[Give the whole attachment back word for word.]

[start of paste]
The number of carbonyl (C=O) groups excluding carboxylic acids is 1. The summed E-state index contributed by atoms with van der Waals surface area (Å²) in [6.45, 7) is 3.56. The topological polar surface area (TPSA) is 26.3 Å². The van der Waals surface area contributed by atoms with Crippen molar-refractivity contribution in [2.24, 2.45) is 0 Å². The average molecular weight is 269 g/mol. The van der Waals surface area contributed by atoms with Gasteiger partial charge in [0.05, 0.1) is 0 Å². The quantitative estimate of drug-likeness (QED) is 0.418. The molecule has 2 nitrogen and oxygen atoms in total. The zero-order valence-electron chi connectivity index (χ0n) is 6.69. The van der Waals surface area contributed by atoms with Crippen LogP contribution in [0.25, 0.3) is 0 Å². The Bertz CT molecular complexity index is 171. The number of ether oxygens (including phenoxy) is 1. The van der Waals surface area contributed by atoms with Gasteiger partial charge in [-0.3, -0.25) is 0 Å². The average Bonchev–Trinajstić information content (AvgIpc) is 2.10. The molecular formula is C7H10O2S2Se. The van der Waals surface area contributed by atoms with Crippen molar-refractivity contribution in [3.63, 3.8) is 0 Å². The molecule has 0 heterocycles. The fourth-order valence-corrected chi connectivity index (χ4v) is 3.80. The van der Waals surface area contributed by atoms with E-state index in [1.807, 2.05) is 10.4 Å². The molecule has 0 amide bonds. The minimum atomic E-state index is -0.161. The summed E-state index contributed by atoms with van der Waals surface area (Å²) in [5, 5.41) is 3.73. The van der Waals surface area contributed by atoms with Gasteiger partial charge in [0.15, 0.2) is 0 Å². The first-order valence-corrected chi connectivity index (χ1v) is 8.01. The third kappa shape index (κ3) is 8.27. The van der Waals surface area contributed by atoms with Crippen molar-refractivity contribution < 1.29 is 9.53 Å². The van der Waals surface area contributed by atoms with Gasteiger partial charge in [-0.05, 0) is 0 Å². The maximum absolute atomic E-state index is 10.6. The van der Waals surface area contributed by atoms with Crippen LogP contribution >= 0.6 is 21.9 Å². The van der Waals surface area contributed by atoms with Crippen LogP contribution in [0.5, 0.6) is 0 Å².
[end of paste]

The number of carbonyl (C=O) groups excluding carboxylic acids is 1. The summed E-state index contributed by atoms with van der Waals surface area (Å²) in [6.45, 7) is 3.56. The topological polar surface area (TPSA) is 26.3 Å². The van der Waals surface area contributed by atoms with Crippen molar-refractivity contribution in [2.24, 2.45) is 0 Å². The average molecular weight is 269 g/mol. The van der Waals surface area contributed by atoms with Gasteiger partial charge in [0.05, 0.1) is 0 Å². The quantitative estimate of drug-likeness (QED) is 0.418. The molecule has 2 nitrogen and oxygen atoms in total. The zero-order valence-electron chi connectivity index (χ0n) is 6.69. The van der Waals surface area contributed by atoms with Crippen LogP contribution in [0.25, 0.3) is 0 Å². The Bertz CT molecular complexity index is 171. The number of ether oxygens (including phenoxy) is 1. The van der Waals surface area contributed by atoms with Gasteiger partial charge in [-0.3, -0.25) is 0 Å². The average Bonchev–Trinajstić information content (AvgIpc) is 2.10. The molecular formula is C7H10O2S2Se. The van der Waals surface area contributed by atoms with Crippen molar-refractivity contribution in [3.63, 3.8) is 0 Å². The molecule has 0 heterocycles. The fourth-order valence-corrected chi connectivity index (χ4v) is 3.80. The van der Waals surface area contributed by atoms with E-state index in [1.807, 2.05) is 10.4 Å². The molecule has 0 amide bonds. The minimum atomic E-state index is -0.161. The summed E-state index contributed by atoms with van der Waals surface area (Å²) in [5, 5.41) is 3.73. The van der Waals surface area contributed by atoms with Gasteiger partial charge in [0.15, 0.2) is 0 Å². The first-order valence-corrected chi connectivity index (χ1v) is 8.01. The third kappa shape index (κ3) is 8.27. The van der Waals surface area contributed by atoms with Crippen molar-refractivity contribution < 1.29 is 9.53 Å². The van der Waals surface area contributed by atoms with Gasteiger partial charge in [-0.05, 0) is 0 Å². The maximum absolute atomic E-state index is 10.6. The van der Waals surface area contributed by atoms with Crippen LogP contribution >= 0.6 is 21.9 Å². The van der Waals surface area contributed by atoms with Crippen LogP contribution in [0.5, 0.6) is 0 Å².